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Internal Affairs

What the latest PlayStation 3 model is losing in the battle to cut costs and jumpstart sales

In the nearly 30 years between the launch of the Fairchild Channel F and the Microsoft Xbox 360, console owners didn't have to worry about hardware compatibility issues. You bought a system, looked for the name of your system on the software box, and hoped that the manufacturer would support the system long enough to justify your purchase.

There have been a few re-designs along the way, almost all of which resulted in a smaller (i.e. cheaper to manufacture) console such as the Atari 2600jr, the top-loading NES, the Genesis 3, the PS One and the slimline PS2. While there were a few software issues, for the most part none of these re-designs fundamentally changed the system's architecture.

Not so with the latest generation of consoles, which now include multiple SKUs from both Microsoft and Sony.

On the Xbox 360 side, you have the Core, the Pro, and the Elite, with the Arcade bundle soon to replace the Core. Hardware variations range from wired to wireless controllers, component A/V or HDMI output, and the inclusion or exclusion of a hard drive. The latter is not only important for consumers who wish to download content such as games and movies, but for those who wish to continue playing their original Xbox software. Since backwards compatibility is achieved through software emulation, original Xbox games will only work on 360 consoles with a hard drive.

To date, PS3 hardware variations have eliminated flash memory card readers, Wi-Fi, the PS2 Emotion Engine chip, and the chrome trim, but have never sacrificed the hard drive. In fact, since the system uses a standard 2.5" SATA drive, tech-savvy consumers can even upgrade it on their own.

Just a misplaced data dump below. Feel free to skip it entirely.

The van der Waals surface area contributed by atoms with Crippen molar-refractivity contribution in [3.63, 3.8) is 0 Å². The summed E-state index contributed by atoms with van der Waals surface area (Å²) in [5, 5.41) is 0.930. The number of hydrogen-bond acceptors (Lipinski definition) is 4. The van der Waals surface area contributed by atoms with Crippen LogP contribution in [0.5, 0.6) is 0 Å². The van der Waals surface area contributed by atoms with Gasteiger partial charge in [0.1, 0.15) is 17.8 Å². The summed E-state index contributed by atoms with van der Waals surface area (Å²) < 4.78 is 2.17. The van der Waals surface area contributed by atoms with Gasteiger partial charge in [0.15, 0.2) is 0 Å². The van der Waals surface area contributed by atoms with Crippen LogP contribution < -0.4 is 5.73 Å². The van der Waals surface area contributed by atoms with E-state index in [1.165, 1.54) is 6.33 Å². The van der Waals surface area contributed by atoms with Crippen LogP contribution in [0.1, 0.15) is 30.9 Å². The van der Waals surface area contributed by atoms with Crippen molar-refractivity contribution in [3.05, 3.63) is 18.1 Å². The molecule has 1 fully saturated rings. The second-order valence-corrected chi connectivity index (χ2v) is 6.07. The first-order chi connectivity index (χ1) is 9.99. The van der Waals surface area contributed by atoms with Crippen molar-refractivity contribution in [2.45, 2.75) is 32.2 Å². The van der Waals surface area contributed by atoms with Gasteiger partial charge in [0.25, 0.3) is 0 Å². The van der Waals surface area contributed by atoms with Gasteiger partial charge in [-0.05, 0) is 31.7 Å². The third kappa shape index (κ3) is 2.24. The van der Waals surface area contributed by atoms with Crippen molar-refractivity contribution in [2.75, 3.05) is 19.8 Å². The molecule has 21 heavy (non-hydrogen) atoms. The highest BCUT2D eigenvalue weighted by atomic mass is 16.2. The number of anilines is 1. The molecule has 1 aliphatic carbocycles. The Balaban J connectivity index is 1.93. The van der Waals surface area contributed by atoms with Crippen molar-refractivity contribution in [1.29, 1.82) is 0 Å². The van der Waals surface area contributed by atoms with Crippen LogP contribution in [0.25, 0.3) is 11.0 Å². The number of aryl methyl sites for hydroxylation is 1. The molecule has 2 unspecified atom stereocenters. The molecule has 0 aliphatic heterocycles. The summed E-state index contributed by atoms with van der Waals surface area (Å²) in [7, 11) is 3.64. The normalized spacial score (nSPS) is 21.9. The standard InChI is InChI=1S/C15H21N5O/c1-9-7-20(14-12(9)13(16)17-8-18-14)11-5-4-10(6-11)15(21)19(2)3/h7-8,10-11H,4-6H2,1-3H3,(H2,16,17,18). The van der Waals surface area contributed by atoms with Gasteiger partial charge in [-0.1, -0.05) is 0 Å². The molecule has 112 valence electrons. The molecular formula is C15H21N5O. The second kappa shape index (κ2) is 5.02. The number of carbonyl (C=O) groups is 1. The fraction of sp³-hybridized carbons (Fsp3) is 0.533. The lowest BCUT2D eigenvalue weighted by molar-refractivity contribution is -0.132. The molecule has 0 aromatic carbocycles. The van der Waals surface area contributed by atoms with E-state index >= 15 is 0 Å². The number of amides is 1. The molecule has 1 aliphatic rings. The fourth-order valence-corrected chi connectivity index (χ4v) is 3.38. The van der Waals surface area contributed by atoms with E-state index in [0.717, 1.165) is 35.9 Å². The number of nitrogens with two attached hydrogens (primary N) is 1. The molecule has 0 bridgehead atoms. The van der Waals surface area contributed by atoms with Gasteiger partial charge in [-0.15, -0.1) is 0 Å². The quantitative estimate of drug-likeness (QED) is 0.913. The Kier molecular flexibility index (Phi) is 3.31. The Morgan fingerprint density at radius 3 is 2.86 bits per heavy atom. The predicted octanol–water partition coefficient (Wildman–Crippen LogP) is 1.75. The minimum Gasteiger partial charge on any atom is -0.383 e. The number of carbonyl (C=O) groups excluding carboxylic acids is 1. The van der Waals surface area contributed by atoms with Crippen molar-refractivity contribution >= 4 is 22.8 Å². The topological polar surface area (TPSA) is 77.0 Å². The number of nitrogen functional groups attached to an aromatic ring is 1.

Three separate changes have been made with the new 40GB PS3.

First is the loss of SACD playback. If you had to do a Google search for "SACD" just now, it isn't surprising that this is probably the least noticeable change. SACD is a high-fidelity audio optical disc format that differs from standard audio CDs. Most SACDs are hybrids, compatible with existing players, but you won't be able to play the SACD part of the disc in your 40GB PS3.

The second change is the elimination of two of the console's four USB ports. Unlike the Xbox 360, all PlayStation 3 models have wireless controllers that only require the USB ports for charging. PS3 owners can also use the ports for keyboards and headsets, for charging Warhawk's Bluetooth headset, and for attaching the PS One/PS2 memory card reader.

Other peripherals that have required USB ports in the past include Singstar karaoke microphones, Buzz quiz controllers, and the Eye Toy. No PS2 game ever required the use of more than the two standard USB ports, however, and it is hard to imagine a situation where all four of the PS3's USB ports would be needed simultaneously. But even if such an unlikely situation arose, USB hubs are cheap and widely available.

The third change, the elimination of the Graphics Synthesizer chip, is currently the most talked-about, as it prevents PS2 games from being played on the new system.